Insulin Pump & Infusion Set Placement

Proper body placements will help with insulin absorption and can reduce risks


Author:  LaurieAnn Scher, MS, RD, CDCES, FADCES

October 2022

Choosing the right insulin pump site is important for a number of reasons. It affects how well insulin is absorbed and overall blood glucose is managed. Choosing the right location can also reduce the risks of common pumping issues. Each insulin pump and Automated Insulin Delivery (AID) manufacturer has specific recommendations for on-body placements for their device, which we’ve aggregated below. As always, see the manufacturer's website for further details.


Placement Recommendations by Pump & Manufacturer

Shown here are the best body areas (shaded) for infusion set insertion for the Medtronic 630G, 670G, and 770G insulin pumps.

Education around infusion set use needs to include the following information:

  • Avoidance of the 2-inch (5.0 cm) area around the navel to help ensure a comfortable infusion site and to help with adhesion.
  • Guidance to not use the same infusion set insertion site for an extended period of time. This practice can cause the site to become overused, so it is important to rotate the infusion set insertion sites regularly
  • To keep sites healthy, some people find it helpful to use a visual scheme to help them rotate their insertion sites in an organized way. For example, here are two commonly used methods. For maximum effectiveness, encourage the use of both methods, alternating between them.

Instruct your patient to visualize an imaginary clock drawn on the abdomen surrounding their belly button. Utilize infusion set insertion sites by starting at 12 o’clock and then rotate the site clockwise to 3 o’clock, 6 o’clock, and so on.

Have them imagine a letter M or a letter W on either side of the belly button; start at the end of one letter and proceed through the letter, rotating to each intersection in turn. 

Omnipod Dash

Discuss suitable Pod placement sites with your patients using the following guidelines:

  • Ideal sites have a layer of fatty tissue
  • Ideal sites offer easy access and viewing
  • The site should be at least 1 inch (2.5 cm) away from the previous site to avoid skin irritation
  • The site should be at least two inches (5 cm) away from the navel
  • Sites where belts, waistbands, or tight clothing may rub against or dislodge the Pod should be avoided
  • Sites where the Pod will be affected by folds of skin should be avoided
  • Sites where the Pod is placed over a mole, tattoo, or scar, should be avoided because insulin absorption may be reduced
  • Areas of the skin with an active infection should be avoided

The Pod site map is an optional feature that helps your patient track their current and recent Pod site locations. This option only appears if the Pod Sites setting is turned on for use in Settings

Omnipod Dash

Instruct your patient to orient the Pod so it is:

  • Horizontal or diagonal on the abdomen, hip, lower back, or buttocks.
  • Up and down or at a slight angle on the upper arm or thigh.
  • At least 3 inches (7.62 cm) from and within line of sight to the CGM for optimal connectivity. The Bluetooth connection between the CGM and the Pod does not travel well through the body. Keeping both devices within line of sight allows for consistent CGM communication with the Pod.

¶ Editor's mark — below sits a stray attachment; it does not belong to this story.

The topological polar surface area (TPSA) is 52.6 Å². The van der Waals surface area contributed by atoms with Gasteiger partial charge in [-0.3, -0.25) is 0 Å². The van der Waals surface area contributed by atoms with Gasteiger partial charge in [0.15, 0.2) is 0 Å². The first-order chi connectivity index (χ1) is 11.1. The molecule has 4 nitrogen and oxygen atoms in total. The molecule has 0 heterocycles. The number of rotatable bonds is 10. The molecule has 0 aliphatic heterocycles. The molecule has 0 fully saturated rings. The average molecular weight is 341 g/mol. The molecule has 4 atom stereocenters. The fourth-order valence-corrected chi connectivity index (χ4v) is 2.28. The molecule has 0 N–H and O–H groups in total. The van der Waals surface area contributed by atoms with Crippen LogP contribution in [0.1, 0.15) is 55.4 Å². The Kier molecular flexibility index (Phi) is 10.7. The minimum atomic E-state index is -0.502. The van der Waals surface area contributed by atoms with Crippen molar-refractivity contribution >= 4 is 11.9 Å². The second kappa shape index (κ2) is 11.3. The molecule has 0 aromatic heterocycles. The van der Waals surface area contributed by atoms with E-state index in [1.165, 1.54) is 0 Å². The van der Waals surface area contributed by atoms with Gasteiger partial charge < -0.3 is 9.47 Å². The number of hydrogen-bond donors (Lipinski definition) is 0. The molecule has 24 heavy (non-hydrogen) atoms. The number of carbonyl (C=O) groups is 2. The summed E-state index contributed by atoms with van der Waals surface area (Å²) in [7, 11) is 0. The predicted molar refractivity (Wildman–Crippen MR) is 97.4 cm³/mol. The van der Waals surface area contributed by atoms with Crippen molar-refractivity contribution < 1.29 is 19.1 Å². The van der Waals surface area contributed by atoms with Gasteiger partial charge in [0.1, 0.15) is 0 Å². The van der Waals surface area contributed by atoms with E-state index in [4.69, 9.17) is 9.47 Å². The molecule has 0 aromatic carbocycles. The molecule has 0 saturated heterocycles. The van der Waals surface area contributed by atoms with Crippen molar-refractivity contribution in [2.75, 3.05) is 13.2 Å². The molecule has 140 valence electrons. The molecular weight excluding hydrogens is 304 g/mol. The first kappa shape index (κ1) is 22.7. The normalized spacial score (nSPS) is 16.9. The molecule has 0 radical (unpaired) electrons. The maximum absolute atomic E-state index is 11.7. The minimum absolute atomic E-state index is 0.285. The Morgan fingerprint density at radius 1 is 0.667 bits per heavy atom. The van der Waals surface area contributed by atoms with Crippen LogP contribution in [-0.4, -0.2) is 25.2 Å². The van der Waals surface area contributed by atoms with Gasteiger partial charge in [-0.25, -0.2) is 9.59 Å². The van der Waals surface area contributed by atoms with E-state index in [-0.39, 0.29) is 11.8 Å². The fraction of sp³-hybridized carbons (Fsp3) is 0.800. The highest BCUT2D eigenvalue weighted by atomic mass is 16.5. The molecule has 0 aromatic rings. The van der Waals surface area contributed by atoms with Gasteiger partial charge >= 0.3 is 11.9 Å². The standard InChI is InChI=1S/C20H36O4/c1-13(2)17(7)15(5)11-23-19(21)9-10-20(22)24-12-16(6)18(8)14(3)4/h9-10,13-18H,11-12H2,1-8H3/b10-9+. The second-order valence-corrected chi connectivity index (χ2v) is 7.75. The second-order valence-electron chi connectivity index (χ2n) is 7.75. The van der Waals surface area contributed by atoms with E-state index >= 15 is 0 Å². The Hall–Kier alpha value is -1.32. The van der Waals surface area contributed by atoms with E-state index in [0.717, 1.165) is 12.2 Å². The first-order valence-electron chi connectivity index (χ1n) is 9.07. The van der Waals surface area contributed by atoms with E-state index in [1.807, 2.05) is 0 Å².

Note: Line of sight means that the Pod and CGM are worn on the same side of the body in a way that the two devices can "see" one another without the body blocking their communication

An infusion set can be worn anywhere on the body where a person would normally inject insulin. Absorption varies from site to site, so options should be discussed and individualized over time. The most commonly used sites are the abdomen, upper buttocks, hips, upper arms, and upper legs.

When discussing the abdominal area, it is important to mention the locations to avoid:

  • Areas that would constrict the site such as the belt line, waistline, or where a person would normally bend
  • Areas 2 inches around the bellybutton
  • Any areas with scars, moles, stretch marks, or tattoos

Education on site rotation is important to encourage proper maintenance for healthy skin. The infusion set must be replaced and rotated every two to three days, or more often if needed by a particular patient. 

With experience, a person will find the areas that provide better absorption and are most comfortable for them.  Discourage the continual use of the same area to avoid scarring or lumps which can negatively impact insulin absorption.

Educate patients to keep the area and their equipment clean. In order to avoid infection and contamination, it is important to always use clean technique, wash their hands and use antiseptic wipes or infusion site preparation products.

Additional Resources

Best Practices for Infusion Site Rotation

Infusion Set Site Rotation Toolkit

Infusion Set Teaching Checklist

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This site and its services do not constitute the practice of medical advice, diagnosis or treatment. Always talk to your diabetes care and education specialist or healthcare provider for diagnosis and treatment, including your specific medical needs. If you have or suspect that you have a medical problem or condition, please contact a qualified health care professional immediately. To find a diabetes care and education specialist near you, visit

ADCES and danatech curate product specifics and periodically review them for accuracy and relevance. As a result, the information may or may not be the most recent. We recommend visiting the manufacturer's website for the latest details if you have any questions.

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